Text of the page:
Qixuan Chen

Qixuan Chen

Qixuan Chen

Associate Professor
Biostatistics

Office/Address:

722 West 168th Street, R644
New York NY 10032
Phone:
212-342-1245
Fax:
212-305-9408
Website address: Email:

Biography

Dr. Qixuan Chen has primary research interest in the analysis of complex survey data and data with missing values. Her research on survey sampling focuses on Bayesian model-based methods that include sample weights as covariates in the model. Her research on missing data focuses on multiple imputation and survey nonresponse. Dr. Chen is also interested in the novel application of Bayesian models and latent class methods in the population health research. In collaborative research, she has been serving as lead statistician and co-Investigator on multiple NIH, CDC and foundation grants, with the applications to environmental health sciences, psychiatry and mental health, substance abuse, and child health. She holds a PhD in Biostatistics and a certificate in survey sampling from the University of Michigan.

Topics

Education

PhD, 2009, University of Michigan
MS, 2004, Bowling Green State University
BA, 2002, Nankai University

Mailman Affiliations

Faculty, Department of Biostatistics

Editorial Boards

Associate Editor, Journal of the Royal Statistical Society: Series C

Other Affiliations

Member, American Statistical Association
Member, International Biometrics Society, ENAR
Member, International Chinese Statistical Association
Member, American Public Health Association

Honors & Awards

NIEHS Center Career Development Award, Columbia University, 2016
Calderone Research Prize for Junior Faculty, Columbia University Mailman School of Public Health, 2010
The Department of Biostatistics Teaching Award, Columbia University Mailman School of Public Health, 2010
Edward C. Bryant Scholarship, American Statistical Association, 2009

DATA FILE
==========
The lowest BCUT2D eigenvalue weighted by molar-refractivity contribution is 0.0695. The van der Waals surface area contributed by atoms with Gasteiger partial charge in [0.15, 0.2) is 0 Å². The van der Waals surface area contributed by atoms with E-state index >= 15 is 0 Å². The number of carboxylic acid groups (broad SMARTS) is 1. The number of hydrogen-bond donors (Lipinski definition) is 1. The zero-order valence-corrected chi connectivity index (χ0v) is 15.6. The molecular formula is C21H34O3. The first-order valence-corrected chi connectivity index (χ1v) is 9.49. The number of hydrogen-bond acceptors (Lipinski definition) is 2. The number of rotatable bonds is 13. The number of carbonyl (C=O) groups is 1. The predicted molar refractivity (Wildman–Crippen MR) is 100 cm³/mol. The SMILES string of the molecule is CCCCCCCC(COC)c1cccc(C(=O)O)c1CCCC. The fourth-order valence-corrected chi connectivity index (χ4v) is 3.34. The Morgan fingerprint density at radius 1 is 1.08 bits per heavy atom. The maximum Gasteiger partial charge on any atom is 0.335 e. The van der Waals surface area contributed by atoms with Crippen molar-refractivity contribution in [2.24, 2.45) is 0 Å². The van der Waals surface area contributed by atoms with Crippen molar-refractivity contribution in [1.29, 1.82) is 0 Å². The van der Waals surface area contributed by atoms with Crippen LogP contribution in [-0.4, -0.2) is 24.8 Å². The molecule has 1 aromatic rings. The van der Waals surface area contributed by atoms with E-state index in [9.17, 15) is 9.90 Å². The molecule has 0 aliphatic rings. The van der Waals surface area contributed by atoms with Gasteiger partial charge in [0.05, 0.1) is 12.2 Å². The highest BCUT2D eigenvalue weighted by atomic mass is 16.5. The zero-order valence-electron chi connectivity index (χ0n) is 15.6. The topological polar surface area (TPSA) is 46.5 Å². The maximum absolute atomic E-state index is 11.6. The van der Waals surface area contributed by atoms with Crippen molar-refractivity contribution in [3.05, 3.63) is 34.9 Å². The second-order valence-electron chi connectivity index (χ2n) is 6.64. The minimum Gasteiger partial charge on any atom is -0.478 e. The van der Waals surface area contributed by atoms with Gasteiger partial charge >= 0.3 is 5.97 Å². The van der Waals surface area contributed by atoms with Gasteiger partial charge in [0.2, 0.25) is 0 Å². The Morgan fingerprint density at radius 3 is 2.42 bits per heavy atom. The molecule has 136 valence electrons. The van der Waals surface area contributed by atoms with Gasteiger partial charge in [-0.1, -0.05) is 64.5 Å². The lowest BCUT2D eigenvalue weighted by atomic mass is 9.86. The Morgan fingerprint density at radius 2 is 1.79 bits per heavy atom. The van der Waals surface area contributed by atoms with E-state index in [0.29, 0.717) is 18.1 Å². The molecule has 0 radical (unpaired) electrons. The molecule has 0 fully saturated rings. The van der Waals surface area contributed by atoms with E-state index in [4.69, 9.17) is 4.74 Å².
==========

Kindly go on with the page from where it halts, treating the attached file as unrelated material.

Otto Hutzinger Award, 27th International Symposium on Halogenated Persistent Organic Pollutants, Tokyo, Japan, 2007

Areas of Expertise

Bayesian Methods, Missing Data, Multilevel Modeling, Survey Sampling, Community-Based Healthcare, Environmental Epidemiology, Mental Health, Addiction/Drug Abuse Treatment

Select Publications

Chen, Q., Elliott, M. R., Haziza, D., Yang, Y., Ghosh, M., Little, R. J. A., Sedransk, J., and Thompson, M. (2017). “Approaches to improving survey-weighted estimates,” Statistical Science, 32(2): 227-248.
Chen, Q., Paik, M. C., Kim, M., andWang, C. (2016). "Using link-preserving imputation for logistic partially linear models with missing covariates", Computational Statistics and Data Analysis, 101, 174-185.
Chen, Q., Gelman, A., Tracy, M., Norris, F., and Galea, S. (2015). "Incorporating the sampling design in weighting adjustments for panel attrition", Statistics in Medicine, 34 (28): 3637-3647.
Chen, Q., Galfalvy, H., and Duan, N. (2013). "Effects of disease misclassification on exposure-disease association," American Journal of Public Health, 103, e67-e73.
Chen, Q. and Wang, S. (2013). "Variable selection for multiply-imputed data with application to dioxin exposure study," Statistics in Medicine, 32, 3646-59.
Chen, Q., Just, A.C., Miller, R.L., Perzanowski, M.S., Goldstein, I.F., Perera, F.P., Whyatt, R.M. (2012). "Using latent class growth analysis to identify childhood wheeze phenotypes in an urban birth cohort," Annals of Allergy, Asthma & Immunology, 108, 311-315.e1.
Chen, Q., Elliott, M.R., and Little, R.J.A. (2012). "Bayesian inference of finite population quantiles from unequal probability samples," Survey Methodology, 38, 203-214.
Chen, Q., Garabrant, D., Hedgeman, E., Little, R.J.A., Elliott, M.R., Gillespie, B., Hong, B., Lee, S., Lepkowski, J., Franzblau, A., Adriaens, P., Demond, A., and Patterson, D. (2010). "Estimation of background serum 2,3,7,8-TCDD concentrations by using quantile regression in the UMDES and NHANES populations," Epidemiology, 21, S51-S57.
Chen, Q., Elliott, M.R., and Little, R.J.A. (2010). "Bayesian penalized spline model-based inference for finite population proportion in unequal probability sampling," Survey Methodology, 36, 23-34.

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